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Parenting Guide: Education

Many families are recognizing the benefits of private education for their children, and Central Florida has plenty of options to meet their needs.

With a career in private education that spans more than two decades and a range of positions at schools in five different states, Dr. Mitchell Salerno is somewhat of an authority on the subject. What most impresses him about Central Florida—an area he first moved to in 2008 and recently returned to after five years in California—is the sheer number of options available to parents who think this type of academic setting would best fit their children.

“I think the positive, and maybe I can even say the amazing thing about Central Florida is there’s really something for everyone,” says Salerno, the head of school at Windermere Prep since 2021. “There seems to be a school for everybody’s preference and choice, whether that’s a Christian school, a Jewish school, a Muslim school or an independent, non-sectarian school. The beauty of this area is there are so many choices.”

That variety seems to be drawing more and more families toward private education. Certainly, the pandemic has played a role, as private schools experienced rising enrollment as a result of offering more in-person instruction than their public school counterparts were able to. But the qualities that have traditionally set private schools apart, such as smaller class sizes, individualized attention and added amenities, have also been factors.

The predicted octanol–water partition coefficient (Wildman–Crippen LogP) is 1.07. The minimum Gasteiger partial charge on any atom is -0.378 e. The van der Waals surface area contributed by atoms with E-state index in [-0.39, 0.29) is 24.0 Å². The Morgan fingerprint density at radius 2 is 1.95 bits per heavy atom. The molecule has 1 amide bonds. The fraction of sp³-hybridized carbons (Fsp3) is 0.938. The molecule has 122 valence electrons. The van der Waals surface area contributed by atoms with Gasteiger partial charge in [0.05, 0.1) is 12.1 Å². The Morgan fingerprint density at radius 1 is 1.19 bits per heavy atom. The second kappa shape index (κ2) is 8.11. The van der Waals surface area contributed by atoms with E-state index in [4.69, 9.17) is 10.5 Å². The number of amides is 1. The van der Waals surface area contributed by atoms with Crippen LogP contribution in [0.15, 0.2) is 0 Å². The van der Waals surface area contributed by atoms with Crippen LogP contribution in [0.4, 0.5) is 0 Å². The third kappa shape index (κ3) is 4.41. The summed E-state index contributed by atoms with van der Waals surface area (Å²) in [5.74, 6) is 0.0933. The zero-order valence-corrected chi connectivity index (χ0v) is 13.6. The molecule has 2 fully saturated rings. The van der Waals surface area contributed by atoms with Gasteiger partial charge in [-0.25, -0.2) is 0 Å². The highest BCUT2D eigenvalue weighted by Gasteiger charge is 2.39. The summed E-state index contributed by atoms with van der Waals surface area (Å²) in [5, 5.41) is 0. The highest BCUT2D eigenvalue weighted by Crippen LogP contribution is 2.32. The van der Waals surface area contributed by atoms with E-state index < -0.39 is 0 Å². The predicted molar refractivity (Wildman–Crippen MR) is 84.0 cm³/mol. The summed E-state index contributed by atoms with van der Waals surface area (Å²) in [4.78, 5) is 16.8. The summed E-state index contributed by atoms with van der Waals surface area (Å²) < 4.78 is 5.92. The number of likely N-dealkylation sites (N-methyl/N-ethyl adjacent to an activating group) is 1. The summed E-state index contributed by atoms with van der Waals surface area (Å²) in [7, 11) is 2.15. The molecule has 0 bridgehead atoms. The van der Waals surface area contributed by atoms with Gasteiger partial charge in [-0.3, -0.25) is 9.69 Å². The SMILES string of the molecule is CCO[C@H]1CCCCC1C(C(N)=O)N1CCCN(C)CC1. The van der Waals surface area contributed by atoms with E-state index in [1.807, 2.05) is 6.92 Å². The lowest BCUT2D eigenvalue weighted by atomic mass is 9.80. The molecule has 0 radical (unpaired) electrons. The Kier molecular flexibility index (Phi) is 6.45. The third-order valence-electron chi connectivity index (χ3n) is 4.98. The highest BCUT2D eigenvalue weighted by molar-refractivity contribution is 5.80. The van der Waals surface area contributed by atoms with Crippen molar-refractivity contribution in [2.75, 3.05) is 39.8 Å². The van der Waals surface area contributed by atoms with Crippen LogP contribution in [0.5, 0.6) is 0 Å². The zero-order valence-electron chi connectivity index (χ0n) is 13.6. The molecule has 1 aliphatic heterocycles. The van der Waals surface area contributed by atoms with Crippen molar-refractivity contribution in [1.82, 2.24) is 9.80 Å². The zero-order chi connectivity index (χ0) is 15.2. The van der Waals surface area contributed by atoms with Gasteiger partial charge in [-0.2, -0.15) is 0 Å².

“I think those are all very valid and very accurate,” says Aaron Farrant, head of school at The Christ School. “Also, what we hear a lot is that people want a caring, loving culture where kids are known. That’s a big part of it, and also the learning environment. I think parents are losing confidence maybe in some other alternatives and they’re seeking a better learning environment for their children. We hear a lot about the alignment with what their beliefs are, what they’re feeling and what they’re desiring for their children to learn, and what our school teaches.”

The Christ School has experienced a 50% growth rate over the past five years, Farrant says, and he adds that many other private schools in the area now have waiting lists. “We’ve increased our capacity by several hundred children over the last two years, and we’re maxing that out again. When there’s that kind of demand, you’re going to see new schools being opened to meet that demand.”

Of course, many families that go down this path are seeking lessons tied to religion for their children. At The Christ School, a non-denominational Christian institution, every day starts at chapel and students attend Bible class.

“It’s a big part of who we are and something we prioritize,” Farrant says.

Salerno is quick to point out that there are also plenty of excellent public schools in the area, which may offer aspects that can’t be found at a smaller private school, like the opportunity to participate in a marching band, for example. But one reason he believes private education is appealing is because it is customized to meet specific needs.

“People want to be known, they want to be seen, they want to feel like part of a community,” he says. “That’s not to say our public schools can’t do that, some of them do it very well, but I think there’s something to being in a slightly smaller environment that has been tailored to you. That’s a real driver for people and people want their kids to be in those kinds of spaces.”

One of the unique facets of Windermere Prep is that it’s part of the Nord Anglia family of 82 international schools and welcomes students from all over the world. Children who attend school there get to make friends with kids from a number of different countries, learn about other cultures and develop a global perspective.